Experiment with diverters: Biking advocates called for diverters to reduce auto traffic on neighborhood greenways that are intended to promote bicycle and pedestrian use. Using neighborhood greenway traffic count and speed data PBOT has already collected for a report that will go to City Council in late summer, PBOT will experiment with diverters — which allow bicycles through but block cars — at different locations, similar to the Better Naito pilot happening now. PBOT will work with a Vision Zero Safety Committee that will be created to inform the issue of bicycle safety in Portland.
Unmanned speed cameras: House Bill 2621 would allow the city to install unmanned speed cameras along high-crash corridors to aid police in traffic enforcement. Speeding is the top contributing factor to fatal crashes across the metro region: If a person is struck by a car going less than 20 mph, she has a 90 percent chance of surviving; at 40 mph, that likelihood drops to 20 percent. Portland has 10 high-crash corridors that account for over half of all pedestrian deaths and serious injuries. You can help: Contact your legislators and tell them you want to support Portland’s efforts to slow down traffic and make the streets safer for all users.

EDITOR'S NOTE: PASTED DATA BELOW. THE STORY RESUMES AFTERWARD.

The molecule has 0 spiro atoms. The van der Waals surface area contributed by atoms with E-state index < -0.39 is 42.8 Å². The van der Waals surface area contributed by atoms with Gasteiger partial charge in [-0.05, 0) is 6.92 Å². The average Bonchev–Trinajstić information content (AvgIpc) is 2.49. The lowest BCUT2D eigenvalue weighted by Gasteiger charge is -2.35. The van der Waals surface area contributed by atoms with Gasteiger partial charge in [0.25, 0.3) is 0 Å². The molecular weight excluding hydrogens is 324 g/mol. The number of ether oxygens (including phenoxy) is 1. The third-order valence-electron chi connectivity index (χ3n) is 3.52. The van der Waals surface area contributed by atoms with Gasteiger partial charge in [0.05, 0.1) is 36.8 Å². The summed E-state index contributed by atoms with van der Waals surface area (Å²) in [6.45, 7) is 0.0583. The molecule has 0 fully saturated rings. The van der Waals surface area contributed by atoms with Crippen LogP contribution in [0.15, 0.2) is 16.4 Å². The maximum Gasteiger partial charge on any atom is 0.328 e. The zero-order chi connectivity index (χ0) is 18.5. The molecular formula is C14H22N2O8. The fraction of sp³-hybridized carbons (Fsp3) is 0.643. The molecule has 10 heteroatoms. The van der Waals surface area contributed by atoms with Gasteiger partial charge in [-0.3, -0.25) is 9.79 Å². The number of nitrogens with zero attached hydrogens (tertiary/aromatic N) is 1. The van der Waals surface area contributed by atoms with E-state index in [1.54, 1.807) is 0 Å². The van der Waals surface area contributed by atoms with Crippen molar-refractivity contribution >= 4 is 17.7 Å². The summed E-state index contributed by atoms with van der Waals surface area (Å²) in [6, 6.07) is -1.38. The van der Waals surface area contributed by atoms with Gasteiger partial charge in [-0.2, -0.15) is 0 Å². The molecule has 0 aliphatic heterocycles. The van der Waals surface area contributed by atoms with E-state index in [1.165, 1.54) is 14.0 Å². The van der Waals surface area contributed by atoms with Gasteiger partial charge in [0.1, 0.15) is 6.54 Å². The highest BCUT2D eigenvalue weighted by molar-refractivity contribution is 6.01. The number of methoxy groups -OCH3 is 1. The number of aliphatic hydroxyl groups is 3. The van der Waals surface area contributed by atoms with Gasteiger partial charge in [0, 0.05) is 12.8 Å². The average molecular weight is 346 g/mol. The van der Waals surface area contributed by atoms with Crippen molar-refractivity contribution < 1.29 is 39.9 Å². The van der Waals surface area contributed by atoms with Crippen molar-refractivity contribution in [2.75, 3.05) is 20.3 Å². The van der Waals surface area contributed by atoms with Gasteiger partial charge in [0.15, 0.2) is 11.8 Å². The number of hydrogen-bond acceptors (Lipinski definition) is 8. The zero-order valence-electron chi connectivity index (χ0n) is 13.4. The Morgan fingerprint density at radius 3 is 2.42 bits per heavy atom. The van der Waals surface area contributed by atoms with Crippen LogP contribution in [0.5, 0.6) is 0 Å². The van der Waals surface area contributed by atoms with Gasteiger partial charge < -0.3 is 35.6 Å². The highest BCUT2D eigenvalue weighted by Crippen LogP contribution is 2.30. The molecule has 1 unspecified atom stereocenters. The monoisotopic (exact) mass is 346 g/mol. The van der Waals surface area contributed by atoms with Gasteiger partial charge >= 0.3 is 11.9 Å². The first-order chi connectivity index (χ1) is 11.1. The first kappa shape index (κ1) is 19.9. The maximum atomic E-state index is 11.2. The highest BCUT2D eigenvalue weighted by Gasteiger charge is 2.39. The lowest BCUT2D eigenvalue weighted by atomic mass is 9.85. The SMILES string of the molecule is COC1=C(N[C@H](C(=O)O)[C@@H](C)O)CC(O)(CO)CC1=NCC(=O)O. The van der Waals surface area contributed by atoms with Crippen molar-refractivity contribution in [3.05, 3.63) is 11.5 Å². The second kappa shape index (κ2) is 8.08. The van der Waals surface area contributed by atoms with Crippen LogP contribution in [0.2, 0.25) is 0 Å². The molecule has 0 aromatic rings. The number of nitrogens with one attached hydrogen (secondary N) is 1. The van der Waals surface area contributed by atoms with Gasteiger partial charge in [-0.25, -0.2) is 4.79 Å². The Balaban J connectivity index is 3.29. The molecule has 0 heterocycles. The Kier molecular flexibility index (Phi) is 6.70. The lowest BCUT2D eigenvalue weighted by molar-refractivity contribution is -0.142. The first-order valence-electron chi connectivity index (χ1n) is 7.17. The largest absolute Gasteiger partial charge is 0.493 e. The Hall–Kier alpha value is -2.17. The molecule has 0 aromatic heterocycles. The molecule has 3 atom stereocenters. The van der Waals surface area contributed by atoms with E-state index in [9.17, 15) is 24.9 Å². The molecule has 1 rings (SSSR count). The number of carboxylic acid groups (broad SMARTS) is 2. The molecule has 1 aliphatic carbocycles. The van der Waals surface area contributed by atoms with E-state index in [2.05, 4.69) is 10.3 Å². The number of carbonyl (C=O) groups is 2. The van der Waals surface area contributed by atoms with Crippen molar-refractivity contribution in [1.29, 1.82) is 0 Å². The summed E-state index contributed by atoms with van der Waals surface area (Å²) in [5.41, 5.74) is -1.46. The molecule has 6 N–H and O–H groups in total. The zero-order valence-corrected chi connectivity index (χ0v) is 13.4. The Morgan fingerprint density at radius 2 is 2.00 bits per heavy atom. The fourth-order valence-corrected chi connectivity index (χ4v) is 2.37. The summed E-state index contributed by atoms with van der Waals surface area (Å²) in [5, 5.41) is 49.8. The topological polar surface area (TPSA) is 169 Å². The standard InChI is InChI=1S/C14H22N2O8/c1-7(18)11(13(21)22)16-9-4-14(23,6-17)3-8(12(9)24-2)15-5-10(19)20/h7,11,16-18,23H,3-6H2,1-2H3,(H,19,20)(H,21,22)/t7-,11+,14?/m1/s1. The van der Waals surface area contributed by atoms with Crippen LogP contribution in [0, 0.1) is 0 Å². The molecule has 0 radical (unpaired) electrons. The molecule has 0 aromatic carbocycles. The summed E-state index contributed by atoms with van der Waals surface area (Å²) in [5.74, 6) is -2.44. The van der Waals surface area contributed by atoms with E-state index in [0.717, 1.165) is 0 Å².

Speed enforcement: Portland Police will increase speed enforcement, encouraging drivers to slow down and obey speed limits. Enforcement efforts will be focused on high-crash corridors where the city experiences a large number of pedestrian deaths and injuries.
Funding Vision Zero projects: City Council recently provided funding to make infrastructure improvements on two of the most dangerous streets in Portland — Southeast 122nd Avenue and Burnside Street — to make them safer for pedestrians and transit users. Further, Mayor Hales’ budget includes more than $19 million for transportation maintenance and safety projects, including $4 million for safety projects on Southeast 122nd Avenue.
Safety improvements in the central city: The Central City Safety Improvements project will plan for $5.5 million in bicycle infrastructure upgrades downtown and in the rest of the central city. It will be underway soon; PBOT hired a project manager last week.